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December 20, 2021

Canadians to save more in 2012: report

At this point after the recession, almost two-and-a-half years now, you’d think Canadian consumers would begin to slip.

Stock-photo-17554985-piggy-bankAfter being slammed by the downturn, said by many to have been the result of personal and Wall Street misspending, we naturally changed in the years after, tightening our belts and tightening our purse strings.

Yet that’s all fine and good for appearance’s sake. By now, at the end of 2011, a time when credit card use is climbing back up, we’d surely regress gradually to the mean, right? Certainly, we would return to spending like Venetian tourists, return to succumbing to impulse …

… but, wait, not only have we not slumped in our fiscal responsibility, perhaps we’re improving still.

Remarkably, a new TD Canada Trust poll indicates that Canadians will save more in 2012 than they did even in 2011.

*Bing: How much will you be able to put into your TFSA next year?

According to the bank survey, about 53 per cent of Canucks put away at least 10 per cent of each paycheque in 2011.

Next year, that number is expected to swell to 60 per cent.

Though the poll was conducted in late October, it’s interesting timing to release such results, when most Canadian Visa cards, to paraphrase a lousy, common joke, are “getting more action than they are” these holidays.

The cynic could argue that Canadians will only plan to save more in 2012 because that’s the first post-recession year they can afford to stash a healthier amount in line with their normal prudence.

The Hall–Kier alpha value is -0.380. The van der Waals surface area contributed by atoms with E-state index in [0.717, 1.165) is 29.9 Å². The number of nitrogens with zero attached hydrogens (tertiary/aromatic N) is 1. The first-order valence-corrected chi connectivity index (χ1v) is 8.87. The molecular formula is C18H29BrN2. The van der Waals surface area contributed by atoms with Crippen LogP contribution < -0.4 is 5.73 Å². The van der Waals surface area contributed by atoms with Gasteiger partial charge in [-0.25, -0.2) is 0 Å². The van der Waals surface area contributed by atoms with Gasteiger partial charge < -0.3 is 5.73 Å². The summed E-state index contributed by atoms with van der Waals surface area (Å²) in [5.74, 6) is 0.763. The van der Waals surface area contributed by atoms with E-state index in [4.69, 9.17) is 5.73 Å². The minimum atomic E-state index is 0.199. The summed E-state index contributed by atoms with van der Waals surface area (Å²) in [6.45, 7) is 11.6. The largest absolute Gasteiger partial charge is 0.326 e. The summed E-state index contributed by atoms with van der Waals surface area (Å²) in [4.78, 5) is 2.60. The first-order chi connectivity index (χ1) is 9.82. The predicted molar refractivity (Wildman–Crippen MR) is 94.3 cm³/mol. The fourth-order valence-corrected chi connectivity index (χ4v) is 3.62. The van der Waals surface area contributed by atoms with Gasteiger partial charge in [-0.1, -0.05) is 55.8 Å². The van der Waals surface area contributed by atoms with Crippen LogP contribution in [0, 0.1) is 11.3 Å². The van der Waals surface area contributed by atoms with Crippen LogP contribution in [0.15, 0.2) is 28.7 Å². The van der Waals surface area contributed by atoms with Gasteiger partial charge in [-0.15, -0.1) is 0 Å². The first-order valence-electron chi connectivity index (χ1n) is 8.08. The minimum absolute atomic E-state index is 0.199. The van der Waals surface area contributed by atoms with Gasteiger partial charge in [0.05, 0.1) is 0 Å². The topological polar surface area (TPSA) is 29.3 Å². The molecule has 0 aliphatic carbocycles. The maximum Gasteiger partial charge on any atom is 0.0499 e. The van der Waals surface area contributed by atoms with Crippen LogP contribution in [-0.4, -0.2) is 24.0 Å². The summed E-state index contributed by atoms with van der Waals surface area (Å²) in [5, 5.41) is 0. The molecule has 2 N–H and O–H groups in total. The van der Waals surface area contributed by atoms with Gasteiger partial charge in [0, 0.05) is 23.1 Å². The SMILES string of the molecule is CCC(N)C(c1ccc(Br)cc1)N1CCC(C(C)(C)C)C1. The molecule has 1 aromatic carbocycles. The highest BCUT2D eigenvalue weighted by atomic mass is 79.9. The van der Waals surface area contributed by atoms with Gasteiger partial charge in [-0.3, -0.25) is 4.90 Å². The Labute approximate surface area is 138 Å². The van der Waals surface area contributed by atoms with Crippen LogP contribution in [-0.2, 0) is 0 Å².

But we’re seeing plenty of look-ahead saving initiatives, like preparing for April’s tax return (hint: make sure those charitable donations are made and TFSA contribution room used before Dec. 31), for the New Year already, suggesting 2012 may well Canada's most penny-pinching year in a while.

How will you change your savings habits next year?

By Jason Buckland, MSN Money



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Gordon PowersGordon Powers

A long-time fund company executive, Gordon Powers now heads up the Affinity Group, a financial services consulting firm. Gordon was a personal finance columnist for the Globe & Mail for many years, has taught retirement planning...

Jason BucklandJason Buckland

The modern-day MC Hammer of money, Jason can often be seen spending cash that isn’t his with the efficiency of a Wilt Chamberlain first date. After cutting his teeth as a reporter for the Toronto Sun, he joined the MSN Money team with...